Review From User :
"Sometimes I lives in the country
Sometimes I lives in town
Sometimes I take a great notion
To jump into the river an' drown"
I know little about Oregon State, what little I do know is that it's damp almost all of the time, has it's fair share of trees and woodland, and it's where 'The Goonies' and 'Stand by Me' were filmed, and River Phoenix was born there.
Ken Kesey's 'Sometimes a Great Notion' is quite simply a contemporary American masterpiece, set on the rain soaked Oregon coast, the fictional town of Wakonda early in the 1960's. The story, if you could call it that, is surrounding a logging family (The Stampers), who cut and procure trees for a local mill in opposition to striking, unionized workers. They live in an old house built out on the river and pretty much keep to them selves, and due to current circumstances are the scourge of the town. I wouldn't exactly call them hillbilly folk, but they're not far of. There is the old croaky father Henry, sons Hank, and Leland (recently returning from the east coast), and hank's partner Viv.
The bitter strike is at the centre of the novel, which sees the labour force demanding the same pay but for less hours due to the on going problem of less demand in this market. The Stampers who own and operate their own company decide to continue logging to supply the regionally owned mill, but cause fury with the locals. A Union man is called to town (Mr Dreager) to try and solve the dispute, the Stampers play dirty and won't budge. The Striking details remain largely in the background. You are left wondering on certain points. But the story truth be told is all about the day to day lives of the Stampers, they completely steal the show. A huge chunk of the narrative takes place within the walls of the Stampers residents, and has an almost voyeuristic sensibility, and conversations between family members can seem to last for tens of pages at a time. Now I made reference to hillbillies, and the dialogue here takes some getting used to. There is lots of slang talk and derogatory comments made throughout, even the 'N' word gets used a lot, but this simply reiterates the "off the beaten track" type of people we are dealing with, living out on the river in seclusion, they take to hunting and setting traps for animals,as a way to provide for food when getting into town is difficult.
At 715 pages things do eb and flow here and there, and can get slightly tiresome, but that's just me being picky, because on the whole it's length is something that the further you go on the less of a problem it becomes, you become totally involved in this damp and dreary community your feelings for certain characters change from hatred to that of pity.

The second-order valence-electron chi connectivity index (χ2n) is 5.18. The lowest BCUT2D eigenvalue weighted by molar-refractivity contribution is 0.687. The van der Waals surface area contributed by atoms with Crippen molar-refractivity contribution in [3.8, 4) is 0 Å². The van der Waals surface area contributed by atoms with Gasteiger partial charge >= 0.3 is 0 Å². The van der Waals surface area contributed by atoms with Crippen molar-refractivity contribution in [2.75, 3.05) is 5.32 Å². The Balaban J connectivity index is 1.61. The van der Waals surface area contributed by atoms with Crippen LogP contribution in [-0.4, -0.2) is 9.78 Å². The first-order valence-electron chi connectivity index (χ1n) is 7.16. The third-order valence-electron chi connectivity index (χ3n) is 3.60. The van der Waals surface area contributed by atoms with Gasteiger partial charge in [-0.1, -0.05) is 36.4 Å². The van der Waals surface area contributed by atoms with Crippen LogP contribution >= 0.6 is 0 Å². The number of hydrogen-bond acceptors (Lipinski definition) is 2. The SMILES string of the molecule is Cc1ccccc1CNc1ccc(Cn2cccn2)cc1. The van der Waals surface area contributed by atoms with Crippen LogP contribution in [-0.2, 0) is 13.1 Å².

The novel's multiple characters speak sequentially in the first person, seemingly without alerting the reader to whom they are listening to, this can get confusing as narrative will skip from one to the other without any idea of knowing so, again you just get used to it over time.
If I could sum up the Stampers in one word that would be 'Stubborn', the house for example appears to be about to fall apart at any time, the interiors are awash with er...mess, they are living so far in the past, but nothing and no one will get them to change, they firmly hold their ground!
The most intelligent of the pack is Leland, who returns to Wakonda after years spent on the east coast with his mother, he is attracted to Hank's Viv, and late on in the novel the two will come to loggerheads, there is also an incident that could see their resolve shattered, and the last 100 pages or so are set up for what appears a climactic and tense finale, but going on the overall nature of past proceedings, don't expect some huge grand spectacle of a finish, you will be let down. The slow pace stays for the whole duration.
Another important aspect of Notion is the weather!, it rains, it rains constantly, even when it's dry it's still wet and damp. The river swells, the town has puddles the size of small lakes, and residents continually shake their caps of rain water, have constant colds, and foul stinking attitudes they carry around forever!. Kesey brings the whole place to life, in such vivid and articulated way, this is the great strength of the Great Notion, and has to rank up there with the best contemporary novels of all time!. I am still mystified why this seems to have gone into obscurity, even around the time of first publication, was is marketed badly, or did people simply not like it. Not sure, don't care, all that matters is my own reading experience.
An astonishing piece of writing!
Media Size : 2.5 MB